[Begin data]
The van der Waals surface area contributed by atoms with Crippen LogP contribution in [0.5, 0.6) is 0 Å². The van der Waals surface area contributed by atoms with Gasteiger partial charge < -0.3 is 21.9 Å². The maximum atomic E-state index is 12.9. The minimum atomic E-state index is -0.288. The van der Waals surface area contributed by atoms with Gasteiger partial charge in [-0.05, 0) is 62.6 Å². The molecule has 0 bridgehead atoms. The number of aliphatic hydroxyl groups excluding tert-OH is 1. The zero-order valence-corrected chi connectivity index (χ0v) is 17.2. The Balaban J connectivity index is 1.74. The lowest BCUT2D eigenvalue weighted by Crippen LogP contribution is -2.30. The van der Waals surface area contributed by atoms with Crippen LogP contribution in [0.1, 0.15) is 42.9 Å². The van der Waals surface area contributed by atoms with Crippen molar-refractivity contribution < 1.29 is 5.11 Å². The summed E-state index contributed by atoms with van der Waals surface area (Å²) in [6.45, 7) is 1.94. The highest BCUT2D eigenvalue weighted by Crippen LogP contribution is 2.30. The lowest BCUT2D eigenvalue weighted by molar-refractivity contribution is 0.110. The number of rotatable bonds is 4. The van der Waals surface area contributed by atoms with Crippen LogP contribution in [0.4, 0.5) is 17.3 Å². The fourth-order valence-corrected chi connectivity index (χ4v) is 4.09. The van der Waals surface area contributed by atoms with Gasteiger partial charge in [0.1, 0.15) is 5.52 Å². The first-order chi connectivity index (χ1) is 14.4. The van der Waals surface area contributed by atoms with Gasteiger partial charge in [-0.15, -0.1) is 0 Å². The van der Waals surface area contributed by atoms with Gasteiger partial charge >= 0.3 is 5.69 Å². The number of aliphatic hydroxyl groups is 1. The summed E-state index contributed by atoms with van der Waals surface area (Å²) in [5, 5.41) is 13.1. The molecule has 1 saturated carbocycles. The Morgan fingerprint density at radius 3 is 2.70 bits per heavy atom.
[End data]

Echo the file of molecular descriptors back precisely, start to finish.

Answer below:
The van der Waals surface area contributed by atoms with Crippen LogP contribution in [0.5, 0.6) is 0 Å². The van der Waals surface area contributed by atoms with Gasteiger partial charge < -0.3 is 21.9 Å². The maximum atomic E-state index is 12.9. The minimum atomic E-state index is -0.288. The van der Waals surface area contributed by atoms with Gasteiger partial charge in [-0.05, 0) is 62.6 Å². The molecule has 0 bridgehead atoms. The number of aliphatic hydroxyl groups excluding tert-OH is 1. The zero-order valence-corrected chi connectivity index (χ0v) is 17.2. The Balaban J connectivity index is 1.74. The lowest BCUT2D eigenvalue weighted by Crippen LogP contribution is -2.30. The van der Waals surface area contributed by atoms with Crippen LogP contribution in [0.1, 0.15) is 42.9 Å². The van der Waals surface area contributed by atoms with Crippen molar-refractivity contribution < 1.29 is 5.11 Å². The summed E-state index contributed by atoms with van der Waals surface area (Å²) in [6.45, 7) is 1.94. The highest BCUT2D eigenvalue weighted by Crippen LogP contribution is 2.30. The lowest BCUT2D eigenvalue weighted by molar-refractivity contribution is 0.110. The number of rotatable bonds is 4. The van der Waals surface area contributed by atoms with Crippen LogP contribution in [0.4, 0.5) is 17.3 Å². The fourth-order valence-corrected chi connectivity index (χ4v) is 4.09. The van der Waals surface area contributed by atoms with Gasteiger partial charge in [0.1, 0.15) is 5.52 Å². The first-order chi connectivity index (χ1) is 14.4. The van der Waals surface area contributed by atoms with Gasteiger partial charge in [-0.15, -0.1) is 0 Å². The van der Waals surface area contributed by atoms with Gasteiger partial charge >= 0.3 is 5.69 Å². The number of aliphatic hydroxyl groups is 1. The summed E-state index contributed by atoms with van der Waals surface area (Å²) in [5, 5.41) is 13.1. The molecule has 1 saturated carbocycles. The Morgan fingerprint density at radius 3 is 2.70 bits per heavy atom.